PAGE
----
Hi, I am from the government and I am here to help you [By undermining your ability to govern your own company]“

Last month, the United States Sentencing Commission (“USSC”) proposed several modifications to the United States Sentencing Guidelines that will have far-reaching ramifications for any company caught up in a federal investigation. The amendments related to (1) steps a company should take if it uncovers criminal conduct, (2) document retention policies, (3) possible installation of corporate monitors, and (4) corporate governance issues related to compliance.

Let’s discuss the most controversial topic first: corporate monitors. The USSC has proposed an amendment to Section 8D1.4, which governs conditions of probation for organizations. The amendment modifies the USSC’s “recommended conditions of probation” by stating that the company “shall be required” to retain an independent corporate monitor, agreed upon by the parties or appointed by the court. Further, the scope of the independent monitor’s role is to be approved by the court, and the organization is to pay for the monitor’s compensation and costs.

Historically, monitors have been installed in organizations where the courts had no confidence that the organization would police itself in order to be sure the criminal conduct would not repeat. Several workers unions in the New York and New Jersey area were required to install monitors in the 1980’s. More recently, monitors have been used in some prosecutions. Most notably, five major medical device companies were required to install monitors as a condition of settling cases brought by the United States Attorney’s Office in New Jersey.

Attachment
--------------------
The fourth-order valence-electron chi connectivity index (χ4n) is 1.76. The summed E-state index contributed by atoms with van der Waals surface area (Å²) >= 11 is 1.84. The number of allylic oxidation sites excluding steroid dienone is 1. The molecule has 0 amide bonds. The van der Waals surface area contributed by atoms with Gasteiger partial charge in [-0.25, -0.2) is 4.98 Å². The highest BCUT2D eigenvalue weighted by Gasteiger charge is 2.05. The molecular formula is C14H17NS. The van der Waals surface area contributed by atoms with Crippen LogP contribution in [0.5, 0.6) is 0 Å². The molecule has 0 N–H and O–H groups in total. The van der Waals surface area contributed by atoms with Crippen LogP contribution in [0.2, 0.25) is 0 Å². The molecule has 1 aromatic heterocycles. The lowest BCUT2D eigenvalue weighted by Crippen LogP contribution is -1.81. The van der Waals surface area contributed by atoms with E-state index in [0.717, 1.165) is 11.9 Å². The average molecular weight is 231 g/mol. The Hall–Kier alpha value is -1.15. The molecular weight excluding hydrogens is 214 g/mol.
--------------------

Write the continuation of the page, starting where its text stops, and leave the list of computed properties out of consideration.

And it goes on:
This Amendment goes much further. It announces a policy statement encouraging the courts to impose a monitor for every company where probation is imposed. The monitor has the power to conduct unannounced examinations of the company’s books, records and “facilities subject to probation supervision,” and the monitor can force the company to submit to “interrogation of knowledgeable individuals within the organization.” This is an incredible expansion of the use of monitors.